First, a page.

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Figure 3: Hand-assisted laparoscopic donor nephrectomy (left).

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Figure 4: Complete laparoscopic live donor nephrectomy (right).

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In the Western countries, the number of live donor nephrectomy has increased over the last ten years, and LLDN has played a great role for that. [5] The same is true about our institution.

When starting LLDN, one should be careful not to harm the donor or compromise the viability of the graft. Leventhal and colleagues reported that all their complications with that procedure occurred in the first 30 cases. [6] Jacobs et al reported significant higher blood loss and complications in their first 100 cases of LLDN. [7] On the other hand, Bergman et al reported safe introduction of LLDN in their institute without significant negative outcome because of an organized team approach and taking due precautions. [8]

During the early learning curve, a surgeon should select easy cases like left kidney with single artery and vein. Thin-built patients have little perinephric fat, making the dissection comparatively easy. Before operation, it is prudent to examine the computerized tomography angiography carefully and plan the procedure.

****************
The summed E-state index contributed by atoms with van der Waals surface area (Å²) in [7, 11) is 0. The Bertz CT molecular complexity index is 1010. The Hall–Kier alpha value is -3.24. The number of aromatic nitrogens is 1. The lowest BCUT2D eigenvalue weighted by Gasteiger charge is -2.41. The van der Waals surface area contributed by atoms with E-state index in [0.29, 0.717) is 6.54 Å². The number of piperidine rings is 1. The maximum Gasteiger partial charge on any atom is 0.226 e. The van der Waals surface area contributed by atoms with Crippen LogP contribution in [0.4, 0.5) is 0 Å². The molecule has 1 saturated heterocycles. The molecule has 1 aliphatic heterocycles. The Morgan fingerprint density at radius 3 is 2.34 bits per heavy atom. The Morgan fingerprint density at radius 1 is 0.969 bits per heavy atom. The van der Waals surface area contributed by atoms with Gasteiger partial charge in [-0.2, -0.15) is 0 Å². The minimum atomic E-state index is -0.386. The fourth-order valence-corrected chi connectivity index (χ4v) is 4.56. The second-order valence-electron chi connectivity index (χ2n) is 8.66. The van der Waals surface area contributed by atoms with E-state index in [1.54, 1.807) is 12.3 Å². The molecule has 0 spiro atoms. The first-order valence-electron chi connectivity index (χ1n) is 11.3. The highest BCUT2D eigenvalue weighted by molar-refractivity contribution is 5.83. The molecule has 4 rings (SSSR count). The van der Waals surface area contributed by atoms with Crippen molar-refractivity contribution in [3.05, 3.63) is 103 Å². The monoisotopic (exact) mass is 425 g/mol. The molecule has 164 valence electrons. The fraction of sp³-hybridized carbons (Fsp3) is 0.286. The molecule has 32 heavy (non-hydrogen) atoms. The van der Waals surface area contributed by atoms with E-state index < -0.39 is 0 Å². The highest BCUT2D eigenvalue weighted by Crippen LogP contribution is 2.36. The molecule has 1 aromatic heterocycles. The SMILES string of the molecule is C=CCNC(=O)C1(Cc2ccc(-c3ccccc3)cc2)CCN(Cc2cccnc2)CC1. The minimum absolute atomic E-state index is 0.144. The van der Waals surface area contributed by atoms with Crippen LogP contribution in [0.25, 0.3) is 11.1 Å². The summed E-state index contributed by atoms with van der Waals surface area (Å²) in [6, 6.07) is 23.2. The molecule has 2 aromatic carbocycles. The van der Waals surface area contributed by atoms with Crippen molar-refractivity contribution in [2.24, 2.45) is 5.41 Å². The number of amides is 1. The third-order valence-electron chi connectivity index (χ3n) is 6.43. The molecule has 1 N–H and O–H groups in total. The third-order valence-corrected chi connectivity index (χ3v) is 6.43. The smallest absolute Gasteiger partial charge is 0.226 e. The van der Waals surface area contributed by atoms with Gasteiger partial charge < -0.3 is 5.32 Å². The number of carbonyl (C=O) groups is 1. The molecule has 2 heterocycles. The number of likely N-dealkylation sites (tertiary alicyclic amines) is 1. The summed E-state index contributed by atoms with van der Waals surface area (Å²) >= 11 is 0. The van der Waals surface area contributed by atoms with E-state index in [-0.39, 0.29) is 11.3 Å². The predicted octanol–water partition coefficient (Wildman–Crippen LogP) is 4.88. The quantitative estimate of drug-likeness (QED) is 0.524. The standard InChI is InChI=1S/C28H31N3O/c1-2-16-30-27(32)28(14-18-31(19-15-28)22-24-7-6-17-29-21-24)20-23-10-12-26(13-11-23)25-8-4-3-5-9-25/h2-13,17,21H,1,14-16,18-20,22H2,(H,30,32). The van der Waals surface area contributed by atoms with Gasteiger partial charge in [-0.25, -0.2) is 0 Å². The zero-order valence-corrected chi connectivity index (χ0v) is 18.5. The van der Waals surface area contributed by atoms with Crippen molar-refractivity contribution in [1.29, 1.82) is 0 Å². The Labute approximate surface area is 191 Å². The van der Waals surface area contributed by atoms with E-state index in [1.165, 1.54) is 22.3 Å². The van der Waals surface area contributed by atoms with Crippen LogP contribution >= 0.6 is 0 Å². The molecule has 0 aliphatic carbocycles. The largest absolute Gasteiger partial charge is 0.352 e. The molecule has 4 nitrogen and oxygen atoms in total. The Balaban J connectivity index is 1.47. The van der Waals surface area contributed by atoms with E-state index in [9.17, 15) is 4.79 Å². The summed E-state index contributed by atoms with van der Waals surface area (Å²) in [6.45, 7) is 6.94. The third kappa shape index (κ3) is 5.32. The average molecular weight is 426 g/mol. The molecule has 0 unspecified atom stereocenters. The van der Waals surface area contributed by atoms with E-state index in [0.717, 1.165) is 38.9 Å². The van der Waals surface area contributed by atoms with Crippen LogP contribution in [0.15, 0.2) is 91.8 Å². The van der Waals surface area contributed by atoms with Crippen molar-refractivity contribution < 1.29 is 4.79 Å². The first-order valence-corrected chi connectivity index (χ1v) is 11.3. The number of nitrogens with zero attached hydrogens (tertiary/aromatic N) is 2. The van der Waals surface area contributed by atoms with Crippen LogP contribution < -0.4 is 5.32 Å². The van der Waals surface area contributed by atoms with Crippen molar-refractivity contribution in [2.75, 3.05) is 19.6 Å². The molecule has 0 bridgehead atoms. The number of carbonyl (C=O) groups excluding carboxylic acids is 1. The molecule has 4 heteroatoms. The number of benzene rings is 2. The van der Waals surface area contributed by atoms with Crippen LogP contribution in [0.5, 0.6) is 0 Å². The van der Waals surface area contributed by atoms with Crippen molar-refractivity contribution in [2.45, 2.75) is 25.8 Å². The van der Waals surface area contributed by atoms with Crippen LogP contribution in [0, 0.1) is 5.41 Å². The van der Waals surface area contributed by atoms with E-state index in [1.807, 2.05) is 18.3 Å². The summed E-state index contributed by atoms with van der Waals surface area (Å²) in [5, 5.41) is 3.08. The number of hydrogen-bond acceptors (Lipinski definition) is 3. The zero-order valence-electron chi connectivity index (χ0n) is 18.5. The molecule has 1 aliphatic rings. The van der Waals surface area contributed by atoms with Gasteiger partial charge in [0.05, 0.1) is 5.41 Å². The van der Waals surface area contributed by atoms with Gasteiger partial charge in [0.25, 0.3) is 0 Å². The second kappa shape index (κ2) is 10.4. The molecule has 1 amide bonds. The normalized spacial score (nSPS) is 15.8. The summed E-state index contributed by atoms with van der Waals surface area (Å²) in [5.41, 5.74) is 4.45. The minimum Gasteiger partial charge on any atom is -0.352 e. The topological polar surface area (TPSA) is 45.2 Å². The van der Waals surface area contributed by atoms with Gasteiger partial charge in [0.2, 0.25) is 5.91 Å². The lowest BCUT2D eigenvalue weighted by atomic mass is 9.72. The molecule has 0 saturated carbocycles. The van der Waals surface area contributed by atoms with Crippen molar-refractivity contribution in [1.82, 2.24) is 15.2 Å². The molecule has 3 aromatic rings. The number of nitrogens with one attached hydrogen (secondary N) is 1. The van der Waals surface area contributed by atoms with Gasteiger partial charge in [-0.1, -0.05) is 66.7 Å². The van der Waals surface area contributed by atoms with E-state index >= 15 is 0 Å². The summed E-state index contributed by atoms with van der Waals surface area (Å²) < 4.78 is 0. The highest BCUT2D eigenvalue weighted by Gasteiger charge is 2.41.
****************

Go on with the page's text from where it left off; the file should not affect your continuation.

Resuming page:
Various positions have been described by different authors. [5] We follow a 45 degree lateral position with elevation of kidney bridge. Initially, we introduce a 5 mm trocar in the iliac fossa or sub-costal region depending on the build, abdominal scar and size of the liver or spleen on ultrasonographic finding. Other trocars were introduced under vision (left side = [Table 1], right side = [Table 2]). Later on, the 5 mm trocar at iliac fossa is converted to 10 mm for left donor nephrectomy and, for the right side, 5 mm subcostal trocar is converted to 10 mm. For most of the soft tissue dissection, we use harmonic scalpel liberally as it is user friendly and helps faster dissection with least thermal dissipation. [9] After reflection of the colon, we cut as usual the spleno-colic and spleno-renal ligaments as well as open the fascia gerota at the upper pole. Then, mobilize the upper pole followed by dissection of the gonodal vein with ureter over the psoas muscle. Next, hilar dissection is performed; the gonodal and adrenal veins are clipped and transected. The lumbar vein in the left side is clipped and transected to exposé the renal artery.
Table 1: Port site for left-sided donor nephrectomy.

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Table 2: Port site for right-sided donor nephrectomy.

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On the right side, the inferior venacava (IVC) is primary land mark for dissection. The gonadal vein is identified and dissected up to its junction with the IVC. Then, full mobilization of IVC is performed by reflecting the duodenum medially and dissecting the vena cava superiorly and inferiorly of renal vein. [10] The renal artery is exposed at the inter-aortocaval region if necessary. [11]